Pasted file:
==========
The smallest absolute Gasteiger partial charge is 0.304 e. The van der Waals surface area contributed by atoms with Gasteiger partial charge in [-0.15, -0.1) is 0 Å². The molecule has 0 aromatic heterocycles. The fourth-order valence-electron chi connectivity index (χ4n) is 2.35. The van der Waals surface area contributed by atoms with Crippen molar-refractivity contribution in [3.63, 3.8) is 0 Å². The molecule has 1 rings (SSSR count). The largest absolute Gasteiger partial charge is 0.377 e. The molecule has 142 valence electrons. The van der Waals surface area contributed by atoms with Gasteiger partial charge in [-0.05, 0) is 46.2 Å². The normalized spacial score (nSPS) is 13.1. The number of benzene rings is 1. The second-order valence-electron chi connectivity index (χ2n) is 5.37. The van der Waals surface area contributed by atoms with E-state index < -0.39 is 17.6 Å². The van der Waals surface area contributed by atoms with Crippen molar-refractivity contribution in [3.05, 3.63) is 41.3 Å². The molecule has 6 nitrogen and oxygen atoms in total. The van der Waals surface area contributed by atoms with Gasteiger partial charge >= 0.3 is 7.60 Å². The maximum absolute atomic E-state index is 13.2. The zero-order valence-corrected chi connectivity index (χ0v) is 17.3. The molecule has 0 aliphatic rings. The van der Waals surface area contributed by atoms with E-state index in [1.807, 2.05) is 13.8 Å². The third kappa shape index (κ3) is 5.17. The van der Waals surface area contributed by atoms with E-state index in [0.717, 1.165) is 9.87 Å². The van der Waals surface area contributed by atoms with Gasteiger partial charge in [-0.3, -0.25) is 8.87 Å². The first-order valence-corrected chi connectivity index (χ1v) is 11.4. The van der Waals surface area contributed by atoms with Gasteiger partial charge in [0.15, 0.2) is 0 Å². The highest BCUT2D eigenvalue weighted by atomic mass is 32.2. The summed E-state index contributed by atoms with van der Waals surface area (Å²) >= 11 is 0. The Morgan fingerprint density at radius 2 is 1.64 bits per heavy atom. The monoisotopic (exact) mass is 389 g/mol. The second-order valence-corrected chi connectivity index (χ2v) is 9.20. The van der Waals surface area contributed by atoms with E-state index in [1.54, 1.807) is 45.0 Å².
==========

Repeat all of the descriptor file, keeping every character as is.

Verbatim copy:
The smallest absolute Gasteiger partial charge is 0.304 e. The van der Waals surface area contributed by atoms with Gasteiger partial charge in [-0.15, -0.1) is 0 Å². The molecule has 0 aromatic heterocycles. The fourth-order valence-electron chi connectivity index (χ4n) is 2.35. The van der Waals surface area contributed by atoms with Crippen molar-refractivity contribution in [3.63, 3.8) is 0 Å². The molecule has 1 rings (SSSR count). The largest absolute Gasteiger partial charge is 0.377 e. The molecule has 142 valence electrons. The van der Waals surface area contributed by atoms with Gasteiger partial charge in [-0.05, 0) is 46.2 Å². The normalized spacial score (nSPS) is 13.1. The number of benzene rings is 1. The second-order valence-electron chi connectivity index (χ2n) is 5.37. The van der Waals surface area contributed by atoms with E-state index < -0.39 is 17.6 Å². The van der Waals surface area contributed by atoms with Crippen molar-refractivity contribution in [3.05, 3.63) is 41.3 Å². The molecule has 6 nitrogen and oxygen atoms in total. The van der Waals surface area contributed by atoms with Gasteiger partial charge >= 0.3 is 7.60 Å². The maximum absolute atomic E-state index is 13.2. The zero-order valence-corrected chi connectivity index (χ0v) is 17.3. The molecule has 0 aliphatic rings. The van der Waals surface area contributed by atoms with E-state index in [1.807, 2.05) is 13.8 Å². The third kappa shape index (κ3) is 5.17. The van der Waals surface area contributed by atoms with E-state index in [0.717, 1.165) is 9.87 Å². The van der Waals surface area contributed by atoms with Gasteiger partial charge in [-0.3, -0.25) is 8.87 Å². The first-order valence-corrected chi connectivity index (χ1v) is 11.4. The van der Waals surface area contributed by atoms with Gasteiger partial charge in [0.15, 0.2) is 0 Å². The highest BCUT2D eigenvalue weighted by atomic mass is 32.2. The summed E-state index contributed by atoms with van der Waals surface area (Å²) >= 11 is 0. The Morgan fingerprint density at radius 2 is 1.64 bits per heavy atom. The monoisotopic (exact) mass is 389 g/mol. The second-order valence-corrected chi connectivity index (χ2v) is 9.20. The van der Waals surface area contributed by atoms with E-state index in [1.54, 1.807) is 45.0 Å².